The Broad Bean Sermon
By Les Murray
Beanstalks, in any breeze, are a slack church parade
without belief, saying trespass against us in unison,
recruits in mint Air Force dacron, with unbuttoned leaves.
Upright with water like men, square in stem-section
they grow to great lengths, drink rain, keel over all ways,
kink down and grow up afresh, with proffered new greenstuff.
Above the cat-and-mouse floor of a thin bean forest
snails hang rapt in their food, ants hurry through several dimensions:
spiders tense and sag like little black flags in their cordage.
Going out to pick beans with the sun high as fence-tops, you find
plenty, and fetch them. An hour or a cloud later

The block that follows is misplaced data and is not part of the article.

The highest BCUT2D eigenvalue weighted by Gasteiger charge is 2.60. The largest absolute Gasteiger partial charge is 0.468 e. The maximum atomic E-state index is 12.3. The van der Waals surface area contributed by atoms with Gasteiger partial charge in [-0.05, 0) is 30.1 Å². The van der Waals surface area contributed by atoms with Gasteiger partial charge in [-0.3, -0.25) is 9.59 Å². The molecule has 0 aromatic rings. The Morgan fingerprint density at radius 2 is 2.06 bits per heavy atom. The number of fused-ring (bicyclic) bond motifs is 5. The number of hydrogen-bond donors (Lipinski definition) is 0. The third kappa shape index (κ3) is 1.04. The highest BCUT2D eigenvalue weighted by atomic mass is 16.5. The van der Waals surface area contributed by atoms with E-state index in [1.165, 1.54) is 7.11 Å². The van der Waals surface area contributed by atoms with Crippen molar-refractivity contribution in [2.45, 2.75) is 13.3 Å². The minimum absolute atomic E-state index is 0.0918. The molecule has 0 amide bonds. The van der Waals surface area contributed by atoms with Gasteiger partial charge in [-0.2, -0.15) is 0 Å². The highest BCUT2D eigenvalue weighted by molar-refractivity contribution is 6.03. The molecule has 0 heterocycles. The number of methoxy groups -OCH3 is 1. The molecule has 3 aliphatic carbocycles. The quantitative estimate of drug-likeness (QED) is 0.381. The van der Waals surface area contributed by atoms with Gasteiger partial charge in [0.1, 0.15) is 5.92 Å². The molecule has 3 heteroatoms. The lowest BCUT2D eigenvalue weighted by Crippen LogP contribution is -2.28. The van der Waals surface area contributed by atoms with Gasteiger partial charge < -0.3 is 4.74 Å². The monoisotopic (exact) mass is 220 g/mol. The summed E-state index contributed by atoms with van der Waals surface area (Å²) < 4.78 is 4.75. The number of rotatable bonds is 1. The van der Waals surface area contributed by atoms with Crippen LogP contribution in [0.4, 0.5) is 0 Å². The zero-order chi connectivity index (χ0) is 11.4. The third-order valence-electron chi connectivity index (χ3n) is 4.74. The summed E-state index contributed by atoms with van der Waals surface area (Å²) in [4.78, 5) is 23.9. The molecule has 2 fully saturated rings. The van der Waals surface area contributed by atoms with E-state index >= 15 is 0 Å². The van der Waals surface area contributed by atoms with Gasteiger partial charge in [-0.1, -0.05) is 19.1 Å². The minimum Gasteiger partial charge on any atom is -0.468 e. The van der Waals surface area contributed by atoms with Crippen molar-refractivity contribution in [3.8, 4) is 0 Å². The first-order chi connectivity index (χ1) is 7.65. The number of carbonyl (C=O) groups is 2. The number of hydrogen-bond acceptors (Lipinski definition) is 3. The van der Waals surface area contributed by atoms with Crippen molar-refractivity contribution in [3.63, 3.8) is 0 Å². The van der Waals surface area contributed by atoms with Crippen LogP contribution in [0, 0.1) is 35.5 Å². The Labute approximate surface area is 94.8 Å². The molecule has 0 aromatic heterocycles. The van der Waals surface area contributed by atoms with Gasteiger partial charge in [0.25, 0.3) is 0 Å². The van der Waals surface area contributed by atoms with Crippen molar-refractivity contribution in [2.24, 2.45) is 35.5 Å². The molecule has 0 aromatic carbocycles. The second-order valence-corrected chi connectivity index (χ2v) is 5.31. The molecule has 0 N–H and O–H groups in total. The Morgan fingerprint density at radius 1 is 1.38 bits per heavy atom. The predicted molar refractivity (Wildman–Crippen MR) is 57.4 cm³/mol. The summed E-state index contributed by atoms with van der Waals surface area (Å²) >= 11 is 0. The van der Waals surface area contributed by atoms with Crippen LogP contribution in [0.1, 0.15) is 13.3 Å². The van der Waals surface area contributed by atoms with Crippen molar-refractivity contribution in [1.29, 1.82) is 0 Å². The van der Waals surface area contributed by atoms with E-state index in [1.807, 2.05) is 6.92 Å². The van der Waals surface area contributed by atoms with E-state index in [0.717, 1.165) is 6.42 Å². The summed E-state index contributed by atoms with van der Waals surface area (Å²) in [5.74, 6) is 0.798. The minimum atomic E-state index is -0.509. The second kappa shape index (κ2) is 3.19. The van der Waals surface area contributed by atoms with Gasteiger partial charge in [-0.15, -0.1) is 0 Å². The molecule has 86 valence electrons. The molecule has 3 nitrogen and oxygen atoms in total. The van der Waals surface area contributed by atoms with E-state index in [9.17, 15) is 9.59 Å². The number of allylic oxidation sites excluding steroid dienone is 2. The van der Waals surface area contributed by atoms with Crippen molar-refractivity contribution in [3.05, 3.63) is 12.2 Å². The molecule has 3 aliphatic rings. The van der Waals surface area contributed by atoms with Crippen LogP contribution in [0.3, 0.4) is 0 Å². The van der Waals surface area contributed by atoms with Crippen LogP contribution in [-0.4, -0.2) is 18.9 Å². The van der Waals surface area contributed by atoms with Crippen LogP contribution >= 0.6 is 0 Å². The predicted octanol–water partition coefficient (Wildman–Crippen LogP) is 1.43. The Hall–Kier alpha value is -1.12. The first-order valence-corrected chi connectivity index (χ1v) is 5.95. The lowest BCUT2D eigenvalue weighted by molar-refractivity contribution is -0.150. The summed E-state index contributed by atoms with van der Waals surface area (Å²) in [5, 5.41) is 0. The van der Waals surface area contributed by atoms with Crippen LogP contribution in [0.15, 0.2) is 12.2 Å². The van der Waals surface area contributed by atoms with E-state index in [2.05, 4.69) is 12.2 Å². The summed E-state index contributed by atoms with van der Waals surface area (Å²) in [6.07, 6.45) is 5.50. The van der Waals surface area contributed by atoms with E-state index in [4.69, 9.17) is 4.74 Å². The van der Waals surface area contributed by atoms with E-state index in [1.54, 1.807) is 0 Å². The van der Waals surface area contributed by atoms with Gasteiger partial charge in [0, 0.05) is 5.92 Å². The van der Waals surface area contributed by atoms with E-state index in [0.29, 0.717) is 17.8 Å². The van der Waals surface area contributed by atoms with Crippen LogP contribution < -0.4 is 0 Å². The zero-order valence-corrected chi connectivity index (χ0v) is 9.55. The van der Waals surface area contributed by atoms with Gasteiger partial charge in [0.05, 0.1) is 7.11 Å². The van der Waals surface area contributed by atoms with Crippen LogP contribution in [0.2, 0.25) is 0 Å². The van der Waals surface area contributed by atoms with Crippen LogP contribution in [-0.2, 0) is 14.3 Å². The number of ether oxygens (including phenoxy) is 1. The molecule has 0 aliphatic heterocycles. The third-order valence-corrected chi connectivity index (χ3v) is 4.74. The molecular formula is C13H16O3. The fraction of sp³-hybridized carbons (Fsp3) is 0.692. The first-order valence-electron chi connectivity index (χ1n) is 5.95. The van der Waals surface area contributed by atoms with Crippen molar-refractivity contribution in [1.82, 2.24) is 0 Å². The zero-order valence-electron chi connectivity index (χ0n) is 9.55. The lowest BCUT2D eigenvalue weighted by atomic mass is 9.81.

you find shirtfulls more. At every hour of daylight
appear more than you missed: ripe, knobbly ones, fleshy-sided,
thin-straight, thin-crescent, frown-shaped, bird-shouldered,
beans knuckled and single-bulged, minute green dolphins at suck,
beans upright like lecturing, outstretched like blessing fingers
in the incident light, and more still, oblique to your notice
that the noon glare or cloud-light or afternoon slants will uncover
till you ask yourself Could I have overlooked so many, or
do they form in an hour? unfolding into reality
like templates for subtly broad grins, like unique caught expressions,
like edible meanings, each sealed around with a string
and affixed to its moment, an unceasing colloquial assembly,
the portly, the stiff, and those lolling in pointed green slippers...
Wondering who'll take the spare bagfulls, you grin with happiness
--it is your health--you vow to pick them all
even the last few, weeks off yet, misshapen as toes.